Many factors contribute to ethical bow-kills, including arrow weight, broadhead design, draw weight, draw length and shot placement. Of those, the most important is shot placement.
In Shot Placement 101, we discussed where to aim to make ethical harvests. This article discusses some of the tricky shot-placement scenarios bowhunters face. To help explain how to make these shots we interviewed Randy Ulmer, an accomplished bowhunter and former professional archer.
On flat ground, long shots are more challenging than short ones, but short shots get more challenging when adding elevation. Steep angles created by close shots from treestands require careful shot placement.
These situations can make aiming for the center of the lungs difficult. As the angle steepens, the exit hole gets lower in the chest cavity. At very steep angles, aiming at the center of the chest can cause your arrow to exit before striking both lungs.
“If they’re straight underneath me, I prefer they get a little bit out,” Ulmer said. “When you’re shooting straight down, it’s very easy to get just one lung, and more likely the deer will get away.”
Ulmer waits for the deer to walk far enough from the tree to reduce the angle, which ensures a double-lung hit.
Aiming for both lungs is the go-to shot placement for bowhunters. However, some situations make heart shots a better choice. Outdoor writer Bill Winke said a deer standing 30 yards away can drop roughly 15 inches by the time an arrow arrives while traveling 260 feet per second. If you aim at the center of the chest and the deer drops, you might miss or wound it. If you aim at the bottom of the heart in that situation, you’re much more likely to make a lethal shot.
When should you aim low?
“The older the deer and the more hunting pressure, the more likely it will jump the string,” Ulmer said. “If your area has lots of hunting pressure and you know deer typical react that way, aim a little low.”
Ulmer cautions, however, to never aim so low you could wound the animal if it doesn’t jump the string.
If an animal is walking by, come to full draw, aim and make a soft grunting sound to stop it. The noise usually makes the animal pause. The alternative is to take a walking shot, but only if it’s close.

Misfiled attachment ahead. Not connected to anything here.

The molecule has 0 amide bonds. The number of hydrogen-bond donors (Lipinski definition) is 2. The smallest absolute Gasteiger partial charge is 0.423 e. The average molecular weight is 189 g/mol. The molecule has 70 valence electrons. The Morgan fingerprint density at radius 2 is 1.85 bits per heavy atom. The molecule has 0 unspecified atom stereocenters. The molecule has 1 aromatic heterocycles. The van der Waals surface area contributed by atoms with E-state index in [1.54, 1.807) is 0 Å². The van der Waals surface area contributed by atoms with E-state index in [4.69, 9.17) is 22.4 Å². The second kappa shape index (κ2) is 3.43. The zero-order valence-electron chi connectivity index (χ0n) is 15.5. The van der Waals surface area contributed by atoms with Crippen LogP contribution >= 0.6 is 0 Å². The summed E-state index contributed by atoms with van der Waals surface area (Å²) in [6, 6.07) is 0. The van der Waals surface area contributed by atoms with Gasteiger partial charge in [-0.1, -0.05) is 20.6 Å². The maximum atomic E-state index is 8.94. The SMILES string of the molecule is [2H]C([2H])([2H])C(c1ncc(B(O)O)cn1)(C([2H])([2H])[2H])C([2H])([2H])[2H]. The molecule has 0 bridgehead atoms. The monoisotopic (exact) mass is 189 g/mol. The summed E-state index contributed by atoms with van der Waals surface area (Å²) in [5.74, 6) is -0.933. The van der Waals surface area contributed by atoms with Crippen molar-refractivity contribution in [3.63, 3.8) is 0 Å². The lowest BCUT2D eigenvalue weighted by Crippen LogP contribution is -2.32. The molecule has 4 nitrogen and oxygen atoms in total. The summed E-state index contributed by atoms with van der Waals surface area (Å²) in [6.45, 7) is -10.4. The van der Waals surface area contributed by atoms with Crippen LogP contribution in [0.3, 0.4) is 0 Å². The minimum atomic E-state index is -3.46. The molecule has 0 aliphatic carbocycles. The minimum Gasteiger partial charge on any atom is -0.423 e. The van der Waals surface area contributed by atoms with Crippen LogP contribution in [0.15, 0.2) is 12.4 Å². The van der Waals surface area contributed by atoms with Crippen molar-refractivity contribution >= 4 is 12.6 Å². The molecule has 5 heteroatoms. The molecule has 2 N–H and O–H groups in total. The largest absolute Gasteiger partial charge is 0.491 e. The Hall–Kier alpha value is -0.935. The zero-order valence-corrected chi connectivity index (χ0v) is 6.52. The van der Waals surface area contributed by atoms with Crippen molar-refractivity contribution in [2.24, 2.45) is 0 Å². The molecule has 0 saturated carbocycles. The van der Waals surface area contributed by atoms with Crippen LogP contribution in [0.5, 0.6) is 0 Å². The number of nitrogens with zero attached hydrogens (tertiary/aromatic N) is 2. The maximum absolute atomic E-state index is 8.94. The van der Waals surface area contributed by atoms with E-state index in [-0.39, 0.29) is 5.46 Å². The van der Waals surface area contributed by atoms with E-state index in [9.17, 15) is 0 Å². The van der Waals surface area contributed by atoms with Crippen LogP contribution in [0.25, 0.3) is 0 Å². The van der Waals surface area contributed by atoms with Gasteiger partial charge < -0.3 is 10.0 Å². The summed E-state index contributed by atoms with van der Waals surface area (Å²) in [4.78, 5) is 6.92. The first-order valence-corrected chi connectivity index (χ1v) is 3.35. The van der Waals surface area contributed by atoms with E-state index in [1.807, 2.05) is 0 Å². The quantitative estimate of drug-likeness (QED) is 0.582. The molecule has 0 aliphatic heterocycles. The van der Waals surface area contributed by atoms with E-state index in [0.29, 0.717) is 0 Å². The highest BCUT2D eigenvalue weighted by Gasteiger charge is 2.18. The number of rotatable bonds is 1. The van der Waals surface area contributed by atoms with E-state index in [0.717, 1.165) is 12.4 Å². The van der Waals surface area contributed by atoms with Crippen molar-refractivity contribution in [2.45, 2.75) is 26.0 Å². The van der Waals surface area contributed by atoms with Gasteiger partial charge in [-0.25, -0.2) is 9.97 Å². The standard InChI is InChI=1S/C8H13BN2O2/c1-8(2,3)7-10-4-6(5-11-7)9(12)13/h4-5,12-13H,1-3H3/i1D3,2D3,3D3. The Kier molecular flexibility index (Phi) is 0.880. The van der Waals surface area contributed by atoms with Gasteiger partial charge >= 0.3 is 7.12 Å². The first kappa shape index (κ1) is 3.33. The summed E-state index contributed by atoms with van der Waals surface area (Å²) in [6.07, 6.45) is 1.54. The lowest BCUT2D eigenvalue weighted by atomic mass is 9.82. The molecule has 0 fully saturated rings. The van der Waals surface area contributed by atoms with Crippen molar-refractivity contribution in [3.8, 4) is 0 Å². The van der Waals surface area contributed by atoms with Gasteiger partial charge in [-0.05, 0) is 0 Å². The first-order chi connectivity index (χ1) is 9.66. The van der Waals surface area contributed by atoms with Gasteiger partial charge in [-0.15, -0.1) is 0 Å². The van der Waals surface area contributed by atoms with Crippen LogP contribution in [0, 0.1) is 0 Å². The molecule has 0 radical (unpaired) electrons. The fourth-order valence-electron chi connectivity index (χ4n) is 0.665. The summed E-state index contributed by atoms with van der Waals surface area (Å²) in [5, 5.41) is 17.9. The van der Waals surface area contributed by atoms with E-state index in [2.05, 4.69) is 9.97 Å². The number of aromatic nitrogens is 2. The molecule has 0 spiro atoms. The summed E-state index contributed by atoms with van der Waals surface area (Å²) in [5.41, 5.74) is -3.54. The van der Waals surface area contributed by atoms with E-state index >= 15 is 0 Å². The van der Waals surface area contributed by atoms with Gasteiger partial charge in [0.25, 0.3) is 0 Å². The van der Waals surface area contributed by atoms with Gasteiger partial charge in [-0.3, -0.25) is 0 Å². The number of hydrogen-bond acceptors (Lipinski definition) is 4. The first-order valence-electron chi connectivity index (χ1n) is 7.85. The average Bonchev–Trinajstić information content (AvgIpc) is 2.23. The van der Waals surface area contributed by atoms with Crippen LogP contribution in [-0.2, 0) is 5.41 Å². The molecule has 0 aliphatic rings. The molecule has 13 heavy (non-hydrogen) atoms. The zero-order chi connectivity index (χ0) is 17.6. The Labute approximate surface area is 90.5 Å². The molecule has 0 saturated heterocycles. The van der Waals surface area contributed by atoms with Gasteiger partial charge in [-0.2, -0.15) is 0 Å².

“If a deer is under 20 yards and walking slowly, it’s a great shot because they typically won’t jump the string if they’re walking,” Ulmer said. “It takes an arrow a long time to go 20 yards. You don’t think so, but it does.”
When talking a walking shot, you must lead the animal a bit.
“If a deer is at 15 yards and walking slowly, I’ll lead 3 inches ahead of where I’d normally aim,” Ulmer said. “In that situation, aim right at the crease.”
It’s essential to differentiate shooting in your backyard from shooting in the woods. Adrenaline, elements and uneven footing are just some of bowhunting’s challenges. The stakes are much higher because bad shots have consequences in bowhunting.
Ulmer suggests taking the maximum distance at which you can consistently hit an 8-inch circle, and cut it in half for bowhunting. “If you can keep your arrows in an 8-inch group at 60 yards, your max in a hunting situation should be 30 yards,” Ulmer said
If your arrow grazes a branch or sapling, it can miss the target. How do you know if a branch will be in your arrow’s path?
“Let’s say you’re shooting at a deer at 40 yards,” Ulmer said. “Then let’s say there’s a branch at 20 yards. If you put your 40-yard pin on the animal, you can see where the branch is in relation to your 20-yard pin.”
The area atop the deer’s chest cavity and below the spine is often called “no man’s land.” If an arrow hits there, you’ll usually find little blood to trail because it’s not a fatal hit.
The lungs and chest cavity go all the way to the spine, but it can seem like there’s a gap.
“If you shoot a deer just below the spine and a little back, you might not get pneumothorax (collapsed lungs),” Ulmer said. “There might be enough muscular tissue up high to seal the wound when the arrow goes through. If the wound seals, you get no pneumothorax. You’ll get little bleeding up there, too, so the deer won’t die by hemorrhage or by pneumothorax.”
When you finally get an animal standing within bow range, you’ll likely be tempted to rush the shot while worrying it will get away.
“Wait until you get a good shot,” Ulmer said. “People think the deer will get away, but you always have more time than you think.”
If it walks away, so be it. Close calls are much better than agonizing over a wounded deer.
Run through these scenarios while practicing your shot-placement and decision-making process. When your shooting opportunities arrive, you’ll be prepared for what to do.